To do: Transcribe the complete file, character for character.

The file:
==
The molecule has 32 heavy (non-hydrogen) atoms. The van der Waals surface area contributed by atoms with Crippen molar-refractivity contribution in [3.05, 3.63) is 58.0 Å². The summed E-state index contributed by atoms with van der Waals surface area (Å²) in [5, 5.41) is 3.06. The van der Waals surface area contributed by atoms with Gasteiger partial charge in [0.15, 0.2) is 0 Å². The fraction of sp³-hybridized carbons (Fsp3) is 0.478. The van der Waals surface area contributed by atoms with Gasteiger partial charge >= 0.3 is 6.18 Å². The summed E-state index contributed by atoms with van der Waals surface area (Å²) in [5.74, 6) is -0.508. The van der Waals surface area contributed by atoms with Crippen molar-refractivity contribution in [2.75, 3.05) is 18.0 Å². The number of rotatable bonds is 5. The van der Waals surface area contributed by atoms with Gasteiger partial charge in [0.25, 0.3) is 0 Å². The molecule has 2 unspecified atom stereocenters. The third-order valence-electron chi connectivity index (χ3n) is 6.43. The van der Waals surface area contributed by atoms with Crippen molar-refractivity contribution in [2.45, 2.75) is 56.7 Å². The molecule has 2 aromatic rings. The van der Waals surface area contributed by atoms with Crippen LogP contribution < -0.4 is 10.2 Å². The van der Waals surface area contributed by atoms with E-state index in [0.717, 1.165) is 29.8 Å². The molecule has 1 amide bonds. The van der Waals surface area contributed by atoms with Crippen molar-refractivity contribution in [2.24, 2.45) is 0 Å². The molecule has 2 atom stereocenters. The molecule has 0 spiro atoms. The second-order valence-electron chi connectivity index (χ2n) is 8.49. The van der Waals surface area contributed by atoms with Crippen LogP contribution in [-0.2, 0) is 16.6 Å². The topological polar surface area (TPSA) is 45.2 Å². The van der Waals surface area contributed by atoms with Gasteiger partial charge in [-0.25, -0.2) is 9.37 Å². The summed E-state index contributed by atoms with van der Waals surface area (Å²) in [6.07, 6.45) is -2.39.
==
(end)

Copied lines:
The molecule has 32 heavy (non-hydrogen) atoms. The van der Waals surface area contributed by atoms with Crippen molar-refractivity contribution in [3.05, 3.63) is 58.0 Å². The summed E-state index contributed by atoms with van der Waals surface area (Å²) in [5, 5.41) is 3.06. The van der Waals surface area contributed by atoms with Gasteiger partial charge in [0.15, 0.2) is 0 Å². The fraction of sp³-hybridized carbons (Fsp3) is 0.478. The van der Waals surface area contributed by atoms with Gasteiger partial charge >= 0.3 is 6.18 Å². The summed E-state index contributed by atoms with van der Waals surface area (Å²) in [5.74, 6) is -0.508. The van der Waals surface area contributed by atoms with Crippen molar-refractivity contribution in [2.75, 3.05) is 18.0 Å². The number of rotatable bonds is 5. The van der Waals surface area contributed by atoms with Gasteiger partial charge in [0.25, 0.3) is 0 Å². The molecule has 2 unspecified atom stereocenters. The third-order valence-electron chi connectivity index (χ3n) is 6.43. The van der Waals surface area contributed by atoms with Crippen molar-refractivity contribution in [2.45, 2.75) is 56.7 Å². The molecule has 2 aromatic rings. The van der Waals surface area contributed by atoms with Crippen LogP contribution < -0.4 is 10.2 Å². The van der Waals surface area contributed by atoms with E-state index in [0.717, 1.165) is 29.8 Å². The molecule has 1 amide bonds. The van der Waals surface area contributed by atoms with Crippen molar-refractivity contribution in [2.24, 2.45) is 0 Å². The molecule has 2 atom stereocenters. The molecule has 0 spiro atoms. The second-order valence-electron chi connectivity index (χ2n) is 8.49. The van der Waals surface area contributed by atoms with Crippen LogP contribution in [-0.2, 0) is 16.6 Å². The topological polar surface area (TPSA) is 45.2 Å². The van der Waals surface area contributed by atoms with Gasteiger partial charge in [-0.25, -0.2) is 9.37 Å². The summed E-state index contributed by atoms with van der Waals surface area (Å²) in [6.07, 6.45) is -2.39.